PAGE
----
The most interesting thing about 6 Underground The only thing that is interesting about 6 Underground whatsoever is how it was financed and distributed. The 14th film directed by Michael Bay  comes after a bizarre dozen years in his career, during which time he focused on only two kinds of production: five Transformers pictures, each one of which he obviously hated more than the last, and the deliberately small and pared-down (by Bay standards) Pain & Gain and 13 Hours. The first set has all the budget and extreme scale of a "traditional" Bay film, but none of the personality; the latter two have the meaty gonzo masculinity of Bay's most exemplary work, but are little and plainly weren't expected to make Bay-style money at the box office.

6 Underground is the synthesis of these two strands of his career, and feels like the most genuinely Michael Bay-ish film since 2003's Bad Boys II, I'd say (though if I'm counting more than half of his filmography as not genuine, that perhaps means that I need to change my sense of what "a Michael Bay film" is. Either way, there's a lot of Bad Boys II energy here that hasn't been so present in anything he's made since then). I want to make it clear that I do not think this is a good thing - 6 Underground is a dreadful motion picture - but it is a thing.

And back to the financing and distribution. This most Bay-ish of Bay films, the return to form by a director who made one bombastic blockbuster after another through the late '90s and 2000s, this is a Netflix Original. At $150 million, it's the second-most expensive Netflix Original ever, in fact, after The Irishman. And absent anything else, spending $150 million on a Michael Bay action picture is a much smarter play than spending $175 million on a 3.5-hour Martin Scorsese gangster epic, but that's got nothing to do with what makes this weird and interesting. What's interesting is that we have now hit the point either where the theatrical marketplace has grown so constrained and reactionary that a Michael Bay action picture is seen as too much of a risk to gamble some money on, or where Netflix has become such a normal, reliable part of the cinema ecosystem that a director-producer who embodies the "see it on the biggest screen possible" ethos of spectacle-over-everything popcorn filmmaking more than anybody else has decided that it's a perfectly fine way for audiences to encounter his latest work. In either case, this feels like something massive has shifted even, and I don't care for it either way.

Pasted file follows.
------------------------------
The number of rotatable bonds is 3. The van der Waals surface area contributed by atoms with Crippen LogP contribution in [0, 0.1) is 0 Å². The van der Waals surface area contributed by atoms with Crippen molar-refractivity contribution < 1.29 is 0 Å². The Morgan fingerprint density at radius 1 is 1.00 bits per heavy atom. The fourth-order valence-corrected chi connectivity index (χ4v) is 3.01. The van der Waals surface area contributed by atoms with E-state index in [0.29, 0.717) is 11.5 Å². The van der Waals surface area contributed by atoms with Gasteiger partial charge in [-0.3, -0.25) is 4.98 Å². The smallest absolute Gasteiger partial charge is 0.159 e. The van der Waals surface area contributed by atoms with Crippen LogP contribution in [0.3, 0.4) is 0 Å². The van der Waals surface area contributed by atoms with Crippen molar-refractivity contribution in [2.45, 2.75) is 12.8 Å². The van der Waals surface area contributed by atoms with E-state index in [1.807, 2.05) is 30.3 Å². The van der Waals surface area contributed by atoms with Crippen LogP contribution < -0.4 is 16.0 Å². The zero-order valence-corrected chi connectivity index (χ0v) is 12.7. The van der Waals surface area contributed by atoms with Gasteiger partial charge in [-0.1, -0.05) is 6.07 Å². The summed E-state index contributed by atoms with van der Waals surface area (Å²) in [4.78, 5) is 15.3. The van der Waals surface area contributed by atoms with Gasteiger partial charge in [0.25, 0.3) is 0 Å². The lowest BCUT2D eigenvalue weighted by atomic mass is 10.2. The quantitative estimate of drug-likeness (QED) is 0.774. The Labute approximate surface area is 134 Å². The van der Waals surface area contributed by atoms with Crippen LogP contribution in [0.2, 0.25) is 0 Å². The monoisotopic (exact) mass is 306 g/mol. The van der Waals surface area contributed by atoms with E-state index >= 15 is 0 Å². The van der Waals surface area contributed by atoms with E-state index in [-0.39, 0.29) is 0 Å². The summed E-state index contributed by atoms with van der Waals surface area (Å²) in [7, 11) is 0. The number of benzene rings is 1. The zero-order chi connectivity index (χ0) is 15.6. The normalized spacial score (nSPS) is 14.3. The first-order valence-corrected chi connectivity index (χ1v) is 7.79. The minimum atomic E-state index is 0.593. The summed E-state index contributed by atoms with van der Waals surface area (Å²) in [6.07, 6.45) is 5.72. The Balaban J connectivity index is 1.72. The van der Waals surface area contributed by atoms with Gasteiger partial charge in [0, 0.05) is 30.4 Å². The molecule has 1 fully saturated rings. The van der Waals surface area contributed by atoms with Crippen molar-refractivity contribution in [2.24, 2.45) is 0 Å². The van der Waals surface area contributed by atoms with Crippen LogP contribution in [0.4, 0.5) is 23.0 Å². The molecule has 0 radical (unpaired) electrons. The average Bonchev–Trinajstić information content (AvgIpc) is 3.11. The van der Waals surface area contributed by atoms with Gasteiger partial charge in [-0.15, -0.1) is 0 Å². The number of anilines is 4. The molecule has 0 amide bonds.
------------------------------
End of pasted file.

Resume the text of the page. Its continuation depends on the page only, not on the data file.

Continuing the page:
That is, mind you, a conversation completely independent of whether 6 Underground deserves to be seen on a big screen, or whether it deserves to be seen at all. $150 million budget or no, there's something that feels vaguely chintzy about it, a weightless digital quality to its shininess. And we get a good long chance to see just how how weightless it can get right from the start, in the form of a miserably bad 20-minute long car chase through Florence, Italy. It's even more incoherently-edited than the nightmarish sequence that opens the James Bond film Quantum of Solace, and it's six times as long. There's so little rhyme or reason to how the shots have been assembled that it's only clear from context that at least three people are sitting in the same car, speaking (or more often, shouting) at each other as they tear-ass through the city, away from the presumably bad people from whom they have stolen some kind of electronic database. Even with the film obligingly providing on-screen text describing each of the protagonists and their job - there are, appropriately, six of them - it's only once the setpiece has ended and we actually get to see these people involved in a conversation scene that I could confidently figure out who the hell the characters were.